Positano – The Town that Steinbeck made Famous

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Positano was a prosperous port in the Amalfi the first established of the Italian Maritime Republics, heavily involved in the Crusades. Larger ships meant it was no longer useful as a port and it became dependent on its fishing fleet. By the middle of the last century the decline of the fishing industry meant that more than half the population had emigrated, mainly to Australia.

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HDR Sunchairs Positano 2

Then in 1953 John Steinbeck arrived in Positano, escaping from Rome’s summer heat. He was already a well established novelist, later to win the Pulitzer Prize, but then working as a columnist for Harper’s Bazar magazine . Below is a link to what he wrote about Positano, early setting the tone with this amazing statement.

“Positano bites deep. It is a dream place that isn’t quite real when you are there and becomes beckoningly real after you have gone.”

If you love good writing follow the link to this his description of this village in 1953 and consider my recent images.

http://www.sirenuse.it/fileUpload/downloads/1/Steinbeck.pdf

ImageWe were told it was worth making our way down to the beach because we would find the world’s best gelato – it was good but so was the view back up the hill towards the town best described by Steinbeck.

“Its houses climb a hill so steep it would be a cliff except that stairs are cut in it……. The small curving bay of unbelievable blue and green water laps gently on a beach of small pebbles. There is only one narrow street and it does not come down to the water. Everything else is stairs, some of them as steep as ladders. You do not walk to visit a friend, you either climb or slide.”

ImageOn the way down we passed The Church of St Maria Assunta, famous for its mediaeval art. However a wedding was just about to start so we couldn’t get in. Next best thing for a storyteller however, was the arrival of the bride. She walked up, all smiles, gave us a pirouette,  raised the flowers in salute that was a YES of triumph. I captured the her later, with new husband smiling for the video and  walking the narrow, main path through the shops to the beachImage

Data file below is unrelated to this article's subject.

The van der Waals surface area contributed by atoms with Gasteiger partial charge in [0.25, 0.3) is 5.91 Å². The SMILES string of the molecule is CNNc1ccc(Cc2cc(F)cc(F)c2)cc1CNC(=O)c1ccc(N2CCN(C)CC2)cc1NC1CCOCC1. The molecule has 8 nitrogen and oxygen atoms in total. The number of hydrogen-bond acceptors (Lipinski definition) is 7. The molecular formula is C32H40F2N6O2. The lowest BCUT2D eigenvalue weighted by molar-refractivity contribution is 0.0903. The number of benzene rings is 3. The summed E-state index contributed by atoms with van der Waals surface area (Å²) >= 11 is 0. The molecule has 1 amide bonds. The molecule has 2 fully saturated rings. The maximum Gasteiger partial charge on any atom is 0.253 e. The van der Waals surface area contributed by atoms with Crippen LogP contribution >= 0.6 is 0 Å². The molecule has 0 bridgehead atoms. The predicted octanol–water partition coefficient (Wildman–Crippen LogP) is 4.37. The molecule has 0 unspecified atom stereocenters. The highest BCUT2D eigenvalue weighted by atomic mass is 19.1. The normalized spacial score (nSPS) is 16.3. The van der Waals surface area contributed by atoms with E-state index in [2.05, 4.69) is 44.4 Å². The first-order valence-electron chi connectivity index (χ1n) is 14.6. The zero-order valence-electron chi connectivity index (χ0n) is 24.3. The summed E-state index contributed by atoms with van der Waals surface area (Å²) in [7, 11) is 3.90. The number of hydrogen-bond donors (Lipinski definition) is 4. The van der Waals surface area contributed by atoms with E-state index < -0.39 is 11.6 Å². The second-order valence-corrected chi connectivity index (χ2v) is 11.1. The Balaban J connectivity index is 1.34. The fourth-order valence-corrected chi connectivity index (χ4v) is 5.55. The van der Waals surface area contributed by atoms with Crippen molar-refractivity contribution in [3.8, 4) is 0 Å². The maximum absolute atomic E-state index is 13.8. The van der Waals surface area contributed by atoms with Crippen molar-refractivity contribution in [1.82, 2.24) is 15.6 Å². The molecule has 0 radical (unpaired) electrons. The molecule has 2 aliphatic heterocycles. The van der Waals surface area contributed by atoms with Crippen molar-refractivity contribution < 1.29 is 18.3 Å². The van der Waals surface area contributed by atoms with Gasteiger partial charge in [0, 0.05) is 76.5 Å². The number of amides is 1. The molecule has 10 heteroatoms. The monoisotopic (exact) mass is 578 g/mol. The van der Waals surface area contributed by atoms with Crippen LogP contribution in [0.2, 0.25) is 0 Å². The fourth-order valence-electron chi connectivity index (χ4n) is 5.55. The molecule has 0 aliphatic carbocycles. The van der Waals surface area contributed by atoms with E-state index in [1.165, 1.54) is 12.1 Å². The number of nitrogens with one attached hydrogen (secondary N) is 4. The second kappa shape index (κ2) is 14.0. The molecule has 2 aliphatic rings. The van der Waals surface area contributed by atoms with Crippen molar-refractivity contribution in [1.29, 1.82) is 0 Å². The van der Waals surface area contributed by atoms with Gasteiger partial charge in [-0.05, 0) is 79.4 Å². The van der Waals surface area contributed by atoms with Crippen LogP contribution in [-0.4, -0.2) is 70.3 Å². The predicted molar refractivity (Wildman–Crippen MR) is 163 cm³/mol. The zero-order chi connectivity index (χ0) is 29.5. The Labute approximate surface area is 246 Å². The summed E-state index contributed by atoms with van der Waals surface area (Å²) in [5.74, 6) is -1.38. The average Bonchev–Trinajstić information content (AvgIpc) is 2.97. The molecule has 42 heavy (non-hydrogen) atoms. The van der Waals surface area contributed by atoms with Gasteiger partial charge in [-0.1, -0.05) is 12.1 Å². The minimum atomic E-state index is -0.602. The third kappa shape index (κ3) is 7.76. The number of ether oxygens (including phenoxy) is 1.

ImageThis is an eternal bride, walked past by 10,000 people a day, but she doesn’t get to go home at night. No wonder she doesn’t smile.

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4 thoughts on “Positano – The Town that Steinbeck made Famous

  1. Beautiful colourful place, you would certainly keep fit walking around there. Did Steineck write The Pearl, the only one of his I have ever read, high school read. Like the eternal bride.

    • The Pearl was Steinbeck’s 4th book released in 1947, a significant year for me! It was a very short novella. I checked his book list and I read about 15 of his books, mostly in my teens, when I went through an American period (before my Russian one). Grapes of Wrath was his greatest. Reading that link to the Harpers article just confirmed What a wonderful writer he was.

  2. This certainly was a delightful experience. Thanks for sharing the photos and the Steinbeck article. Anyone who’s been there or contemplating a visit should read it. I don’t know what I enjoyed most, his description of the car ride with Signor Bassano, which reminded me of our own trek in the van, or the Thanksgiving dinner. Too bad we didn’t have enough time to meet some of the modern-day versions of the characters he described.

    • John I am so glad you read the Steinbeck link – wasn’t it wonderful! You know I look for a theme for each post and decided that this one was to be Steinbeck. I went through a phase of American novelists in my teens. I checked Steinbeck’s catelogue and found I had read 15 of his books starting with Of Mice and Men and finishing with Travels with Charlie. Reading that Harper’s piece reminded me what a great people’s writer he was.
      About the characters though. Since I published the blog post I have been wondering about going back and adding a piece because I think Steinbech got it wrong. He couldn’t imagine Positano with tourists or with rich people. He didn’t think the locals would ever sell out. He rejoiced in the barefooted communist Mayor.
      Today with a population of less than 4000 there are seven banks, the villas are all owned by billionaires, tourists abound and characters couldn’t afford to live there!

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